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Comment Re:Handing your vote to someone else (Score 1) 2837

>>> You have the right to vote for whoever you like best but you are idiotic for exercising that right in plain denial of the reality of the situation.

Neither major party candidate had enough to offer on the issue(s) I care about. There was a 3rd party candidate who did, and I voted for them in good conscience. For that reason alone, I do not regret it.

If your emphasis is on gaming the system, then let me phrase it in terms you will understand: I live in a non-swing state and would have effectively thrown away my vote on a minority candidate I didn't really like. If less people think like you in the future, and 3rd-party results become strong enough to more prominently affect elections, then perhaps it will send an appropriate message. In the meantime, I am comfortable enough to signal my dissatisfaction with both major party candidates via the most direct legitimate action possible, and I am pleased to make it easier for 3rd parties to obtain funding and get on the ballot in the future. Good luck to you sir.

Comment Re:Ellen Pao (Score 1) 636

I don't know Ms. Pao, besides what I read on her wikipedia article. Nor do I agree with her actions regarding Y Combinator, even though I can't stand Trump and can see her perspective. Anyway:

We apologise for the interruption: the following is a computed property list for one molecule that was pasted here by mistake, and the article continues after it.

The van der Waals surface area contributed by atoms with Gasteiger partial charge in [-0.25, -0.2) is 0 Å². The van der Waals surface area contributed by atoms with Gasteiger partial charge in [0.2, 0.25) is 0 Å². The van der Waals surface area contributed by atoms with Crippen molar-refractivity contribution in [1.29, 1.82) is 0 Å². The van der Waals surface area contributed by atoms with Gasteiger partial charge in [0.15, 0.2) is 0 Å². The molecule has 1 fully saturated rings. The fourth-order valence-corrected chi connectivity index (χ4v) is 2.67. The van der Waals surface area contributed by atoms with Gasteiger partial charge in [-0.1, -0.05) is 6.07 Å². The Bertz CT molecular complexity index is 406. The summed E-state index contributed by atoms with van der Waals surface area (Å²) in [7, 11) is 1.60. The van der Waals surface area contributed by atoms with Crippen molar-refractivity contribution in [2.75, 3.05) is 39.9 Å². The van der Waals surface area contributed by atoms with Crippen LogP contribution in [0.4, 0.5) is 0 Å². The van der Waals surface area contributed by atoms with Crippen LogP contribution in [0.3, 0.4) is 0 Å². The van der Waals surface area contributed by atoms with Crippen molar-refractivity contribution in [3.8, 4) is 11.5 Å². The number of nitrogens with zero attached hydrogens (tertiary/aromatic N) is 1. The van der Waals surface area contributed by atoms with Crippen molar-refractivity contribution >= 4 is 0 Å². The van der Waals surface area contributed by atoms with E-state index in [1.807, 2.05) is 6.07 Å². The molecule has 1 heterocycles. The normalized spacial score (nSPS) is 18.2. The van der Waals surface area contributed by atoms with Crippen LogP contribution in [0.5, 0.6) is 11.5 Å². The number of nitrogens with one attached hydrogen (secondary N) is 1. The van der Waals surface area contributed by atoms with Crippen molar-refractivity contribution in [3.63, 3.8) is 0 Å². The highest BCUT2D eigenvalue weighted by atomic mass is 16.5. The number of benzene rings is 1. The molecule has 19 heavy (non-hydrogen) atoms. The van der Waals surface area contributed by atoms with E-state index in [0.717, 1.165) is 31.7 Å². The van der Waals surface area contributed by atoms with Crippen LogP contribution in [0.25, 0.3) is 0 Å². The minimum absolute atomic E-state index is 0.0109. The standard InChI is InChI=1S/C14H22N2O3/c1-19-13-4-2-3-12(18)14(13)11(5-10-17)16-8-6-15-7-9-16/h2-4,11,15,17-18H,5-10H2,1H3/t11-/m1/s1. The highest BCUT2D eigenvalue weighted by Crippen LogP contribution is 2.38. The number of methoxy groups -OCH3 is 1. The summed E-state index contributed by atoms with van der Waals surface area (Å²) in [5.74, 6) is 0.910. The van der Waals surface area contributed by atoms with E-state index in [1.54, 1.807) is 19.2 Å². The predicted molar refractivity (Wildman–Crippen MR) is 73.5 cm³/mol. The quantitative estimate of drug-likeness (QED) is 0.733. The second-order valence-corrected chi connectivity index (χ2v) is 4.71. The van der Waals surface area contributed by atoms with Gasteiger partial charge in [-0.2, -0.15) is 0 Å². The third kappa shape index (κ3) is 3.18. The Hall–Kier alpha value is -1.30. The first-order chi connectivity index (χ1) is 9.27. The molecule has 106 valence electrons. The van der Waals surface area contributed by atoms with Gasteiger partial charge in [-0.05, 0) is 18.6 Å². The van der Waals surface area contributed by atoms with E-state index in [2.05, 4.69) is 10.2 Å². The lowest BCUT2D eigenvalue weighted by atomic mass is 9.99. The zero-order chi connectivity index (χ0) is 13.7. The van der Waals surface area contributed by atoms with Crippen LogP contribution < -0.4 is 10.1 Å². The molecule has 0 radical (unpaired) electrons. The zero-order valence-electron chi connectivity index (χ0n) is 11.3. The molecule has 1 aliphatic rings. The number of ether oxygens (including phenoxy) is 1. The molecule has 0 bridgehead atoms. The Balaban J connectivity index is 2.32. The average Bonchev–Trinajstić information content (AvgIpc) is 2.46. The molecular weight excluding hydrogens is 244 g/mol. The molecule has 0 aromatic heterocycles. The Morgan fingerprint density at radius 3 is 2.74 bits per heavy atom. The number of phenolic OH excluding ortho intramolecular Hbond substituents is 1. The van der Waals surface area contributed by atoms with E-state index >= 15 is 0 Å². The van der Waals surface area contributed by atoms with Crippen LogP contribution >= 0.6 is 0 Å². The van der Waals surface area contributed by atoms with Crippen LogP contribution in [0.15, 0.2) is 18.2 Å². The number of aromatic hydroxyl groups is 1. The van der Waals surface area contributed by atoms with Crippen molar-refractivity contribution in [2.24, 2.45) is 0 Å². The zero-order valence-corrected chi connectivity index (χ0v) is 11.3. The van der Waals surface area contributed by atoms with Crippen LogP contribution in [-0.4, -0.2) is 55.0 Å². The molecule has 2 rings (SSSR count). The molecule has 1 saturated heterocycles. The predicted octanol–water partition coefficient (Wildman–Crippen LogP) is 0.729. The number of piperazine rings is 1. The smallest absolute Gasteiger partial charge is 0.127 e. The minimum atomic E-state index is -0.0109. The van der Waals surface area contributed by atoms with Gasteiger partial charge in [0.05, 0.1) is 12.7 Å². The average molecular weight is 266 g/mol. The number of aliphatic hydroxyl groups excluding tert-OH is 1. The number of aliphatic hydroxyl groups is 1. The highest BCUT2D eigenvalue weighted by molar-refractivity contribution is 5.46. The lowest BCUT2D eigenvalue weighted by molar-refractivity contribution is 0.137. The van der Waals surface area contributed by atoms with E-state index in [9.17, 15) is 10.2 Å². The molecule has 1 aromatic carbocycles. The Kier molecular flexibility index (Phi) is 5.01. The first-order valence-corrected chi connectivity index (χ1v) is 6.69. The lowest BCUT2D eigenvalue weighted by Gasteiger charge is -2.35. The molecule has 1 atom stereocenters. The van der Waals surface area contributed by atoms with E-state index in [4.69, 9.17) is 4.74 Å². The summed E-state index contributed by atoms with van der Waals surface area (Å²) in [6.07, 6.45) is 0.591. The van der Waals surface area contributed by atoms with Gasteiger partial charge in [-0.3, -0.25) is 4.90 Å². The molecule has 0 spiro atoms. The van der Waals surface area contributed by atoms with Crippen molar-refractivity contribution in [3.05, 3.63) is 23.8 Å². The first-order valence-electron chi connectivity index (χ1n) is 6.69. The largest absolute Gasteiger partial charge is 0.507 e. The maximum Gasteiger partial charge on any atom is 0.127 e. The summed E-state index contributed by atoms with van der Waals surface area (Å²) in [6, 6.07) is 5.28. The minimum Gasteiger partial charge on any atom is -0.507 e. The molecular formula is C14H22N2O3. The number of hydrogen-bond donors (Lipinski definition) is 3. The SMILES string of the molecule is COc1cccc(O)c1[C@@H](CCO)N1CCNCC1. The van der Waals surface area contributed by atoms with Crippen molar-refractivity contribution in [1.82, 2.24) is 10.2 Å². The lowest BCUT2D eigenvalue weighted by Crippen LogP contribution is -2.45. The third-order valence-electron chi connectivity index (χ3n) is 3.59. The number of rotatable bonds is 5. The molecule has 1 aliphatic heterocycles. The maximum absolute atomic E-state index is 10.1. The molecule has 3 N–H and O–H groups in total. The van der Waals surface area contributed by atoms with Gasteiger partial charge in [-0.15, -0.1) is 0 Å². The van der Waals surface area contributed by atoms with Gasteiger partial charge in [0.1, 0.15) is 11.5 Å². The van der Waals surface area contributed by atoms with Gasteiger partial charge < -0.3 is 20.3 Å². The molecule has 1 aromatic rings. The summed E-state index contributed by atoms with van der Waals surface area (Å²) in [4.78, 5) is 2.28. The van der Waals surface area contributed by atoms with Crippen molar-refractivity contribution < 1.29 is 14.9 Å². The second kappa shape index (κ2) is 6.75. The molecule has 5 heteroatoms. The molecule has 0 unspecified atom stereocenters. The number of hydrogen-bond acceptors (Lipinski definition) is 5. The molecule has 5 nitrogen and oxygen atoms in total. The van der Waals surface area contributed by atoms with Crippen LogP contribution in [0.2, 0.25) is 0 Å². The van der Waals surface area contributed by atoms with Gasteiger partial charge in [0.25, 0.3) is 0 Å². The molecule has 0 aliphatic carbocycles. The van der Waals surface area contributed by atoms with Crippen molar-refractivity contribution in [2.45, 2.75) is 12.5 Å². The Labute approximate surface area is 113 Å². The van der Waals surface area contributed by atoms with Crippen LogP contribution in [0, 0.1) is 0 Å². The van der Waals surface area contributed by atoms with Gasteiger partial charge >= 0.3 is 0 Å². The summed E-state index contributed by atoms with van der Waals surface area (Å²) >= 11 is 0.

1) Where are you getting the sexual harrassment thing from? I do see a mention of a gender harrassment lawsuit in her bio.
2) What you said sounds logical at first blush, but if you have sex with somebody, and they later make unwanted sexual advances to you (after it's made clear you're not interested anymore) then that is still sexual harassment is it not?

In short, please clarify? What you're saying doesn't seem accurate.

Comment Re:I believe it (Score 1) 618

To be honest, no, I'm not. But he was pretty open with me about his situation, and I have seen him with weed, and not seen him with other drugs. I also researched it, and from what he described of his use and his symptoms, I had no reason not to believe him. Apparently it's possible to have a bad withdrawal if you're hard-core enough about it.